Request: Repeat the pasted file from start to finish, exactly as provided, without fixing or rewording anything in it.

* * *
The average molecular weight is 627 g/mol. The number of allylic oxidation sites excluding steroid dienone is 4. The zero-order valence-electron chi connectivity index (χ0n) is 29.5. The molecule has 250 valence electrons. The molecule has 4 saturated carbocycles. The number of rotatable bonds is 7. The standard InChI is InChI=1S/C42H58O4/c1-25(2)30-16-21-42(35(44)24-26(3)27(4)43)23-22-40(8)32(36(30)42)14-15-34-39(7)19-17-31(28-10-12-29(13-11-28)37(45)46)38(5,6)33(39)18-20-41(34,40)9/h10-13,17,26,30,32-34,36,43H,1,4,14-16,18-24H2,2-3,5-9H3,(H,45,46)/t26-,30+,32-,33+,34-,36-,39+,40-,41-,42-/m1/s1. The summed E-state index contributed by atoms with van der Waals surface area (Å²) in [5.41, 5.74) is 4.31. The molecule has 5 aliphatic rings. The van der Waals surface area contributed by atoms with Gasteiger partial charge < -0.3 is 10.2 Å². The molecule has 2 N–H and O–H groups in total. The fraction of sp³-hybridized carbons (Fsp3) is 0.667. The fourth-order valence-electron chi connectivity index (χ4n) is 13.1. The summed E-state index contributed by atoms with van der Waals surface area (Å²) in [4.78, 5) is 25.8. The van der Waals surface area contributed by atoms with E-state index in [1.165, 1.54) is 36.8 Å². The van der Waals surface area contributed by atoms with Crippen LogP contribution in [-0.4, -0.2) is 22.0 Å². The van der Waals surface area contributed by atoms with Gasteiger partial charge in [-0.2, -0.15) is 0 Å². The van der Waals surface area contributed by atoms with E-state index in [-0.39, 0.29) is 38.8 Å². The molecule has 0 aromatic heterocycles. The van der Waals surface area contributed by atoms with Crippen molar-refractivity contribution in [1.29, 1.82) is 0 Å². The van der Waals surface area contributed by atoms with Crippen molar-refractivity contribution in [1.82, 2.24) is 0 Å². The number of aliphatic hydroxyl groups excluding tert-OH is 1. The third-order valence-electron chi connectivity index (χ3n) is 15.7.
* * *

The average molecular weight is 627 g/mol. The number of allylic oxidation sites excluding steroid dienone is 4. The zero-order valence-electron chi connectivity index (χ0n) is 29.5. The molecule has 250 valence electrons. The molecule has 4 saturated carbocycles. The number of rotatable bonds is 7. The standard InChI is InChI=1S/C42H58O4/c1-25(2)30-16-21-42(35(44)24-26(3)27(4)43)23-22-40(8)32(36(30)42)14-15-34-39(7)19-17-31(28-10-12-29(13-11-28)37(45)46)38(5,6)33(39)18-20-41(34,40)9/h10-13,17,26,30,32-34,36,43H,1,4,14-16,18-24H2,2-3,5-9H3,(H,45,46)/t26-,30+,32-,33+,34-,36-,39+,40-,41-,42-/m1/s1. The summed E-state index contributed by atoms with van der Waals surface area (Å²) in [5.41, 5.74) is 4.31. The molecule has 5 aliphatic rings. The van der Waals surface area contributed by atoms with Gasteiger partial charge < -0.3 is 10.2 Å². The molecule has 2 N–H and O–H groups in total. The fraction of sp³-hybridized carbons (Fsp3) is 0.667. The fourth-order valence-electron chi connectivity index (χ4n) is 13.1. The summed E-state index contributed by atoms with van der Waals surface area (Å²) in [4.78, 5) is 25.8. The van der Waals surface area contributed by atoms with E-state index in [1.165, 1.54) is 36.8 Å². The van der Waals surface area contributed by atoms with Crippen LogP contribution in [-0.4, -0.2) is 22.0 Å². The van der Waals surface area contributed by atoms with Gasteiger partial charge in [-0.2, -0.15) is 0 Å². The van der Waals surface area contributed by atoms with E-state index in [-0.39, 0.29) is 38.8 Å². The molecule has 0 aromatic heterocycles. The van der Waals surface area contributed by atoms with Crippen molar-refractivity contribution in [1.29, 1.82) is 0 Å². The van der Waals surface area contributed by atoms with Crippen molar-refractivity contribution in [1.82, 2.24) is 0 Å². The number of aliphatic hydroxyl groups excluding tert-OH is 1. The third-order valence-electron chi connectivity index (χ3n) is 15.7.